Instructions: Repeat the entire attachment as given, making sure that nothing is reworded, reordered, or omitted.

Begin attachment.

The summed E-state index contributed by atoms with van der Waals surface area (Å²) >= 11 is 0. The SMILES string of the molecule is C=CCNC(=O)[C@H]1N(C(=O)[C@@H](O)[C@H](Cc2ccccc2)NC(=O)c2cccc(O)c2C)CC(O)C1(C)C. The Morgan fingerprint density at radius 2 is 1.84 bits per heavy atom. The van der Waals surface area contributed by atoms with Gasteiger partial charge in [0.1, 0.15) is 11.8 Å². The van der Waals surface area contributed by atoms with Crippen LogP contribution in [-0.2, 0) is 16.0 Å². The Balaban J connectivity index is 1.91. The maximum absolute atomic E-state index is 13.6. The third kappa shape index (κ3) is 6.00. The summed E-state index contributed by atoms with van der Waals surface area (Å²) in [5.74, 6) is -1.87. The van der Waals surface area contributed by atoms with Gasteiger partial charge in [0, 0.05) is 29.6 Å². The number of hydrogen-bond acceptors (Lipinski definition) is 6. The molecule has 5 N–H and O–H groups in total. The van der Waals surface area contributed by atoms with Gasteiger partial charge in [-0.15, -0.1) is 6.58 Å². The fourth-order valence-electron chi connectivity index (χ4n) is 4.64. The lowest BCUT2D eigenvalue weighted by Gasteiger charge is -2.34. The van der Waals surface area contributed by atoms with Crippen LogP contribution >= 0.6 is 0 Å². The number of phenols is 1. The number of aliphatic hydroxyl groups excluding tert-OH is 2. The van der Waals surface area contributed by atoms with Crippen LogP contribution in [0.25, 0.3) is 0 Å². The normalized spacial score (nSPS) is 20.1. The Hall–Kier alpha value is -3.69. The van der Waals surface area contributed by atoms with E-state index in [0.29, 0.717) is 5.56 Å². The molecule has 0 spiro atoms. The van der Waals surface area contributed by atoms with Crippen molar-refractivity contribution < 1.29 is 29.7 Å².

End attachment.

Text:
The summed E-state index contributed by atoms with van der Waals surface area (Å²) >= 11 is 0. The SMILES string of the molecule is C=CCNC(=O)[C@H]1N(C(=O)[C@@H](O)[C@H](Cc2ccccc2)NC(=O)c2cccc(O)c2C)CC(O)C1(C)C. The Morgan fingerprint density at radius 2 is 1.84 bits per heavy atom. The van der Waals surface area contributed by atoms with Gasteiger partial charge in [0.1, 0.15) is 11.8 Å². The van der Waals surface area contributed by atoms with Crippen LogP contribution in [-0.2, 0) is 16.0 Å². The Balaban J connectivity index is 1.91. The maximum absolute atomic E-state index is 13.6. The third kappa shape index (κ3) is 6.00. The summed E-state index contributed by atoms with van der Waals surface area (Å²) in [5.74, 6) is -1.87. The van der Waals surface area contributed by atoms with Gasteiger partial charge in [0, 0.05) is 29.6 Å². The number of hydrogen-bond acceptors (Lipinski definition) is 6. The molecule has 5 N–H and O–H groups in total. The van der Waals surface area contributed by atoms with Gasteiger partial charge in [-0.15, -0.1) is 6.58 Å². The fourth-order valence-electron chi connectivity index (χ4n) is 4.64. The lowest BCUT2D eigenvalue weighted by Gasteiger charge is -2.34. The van der Waals surface area contributed by atoms with Crippen LogP contribution >= 0.6 is 0 Å². The number of phenols is 1. The number of aliphatic hydroxyl groups excluding tert-OH is 2. The van der Waals surface area contributed by atoms with Crippen LogP contribution in [0.25, 0.3) is 0 Å². The normalized spacial score (nSPS) is 20.1. The Hall–Kier alpha value is -3.69. The van der Waals surface area contributed by atoms with E-state index in [0.29, 0.717) is 5.56 Å². The molecule has 0 spiro atoms. The van der Waals surface area contributed by atoms with Crippen molar-refractivity contribution < 1.29 is 29.7 Å².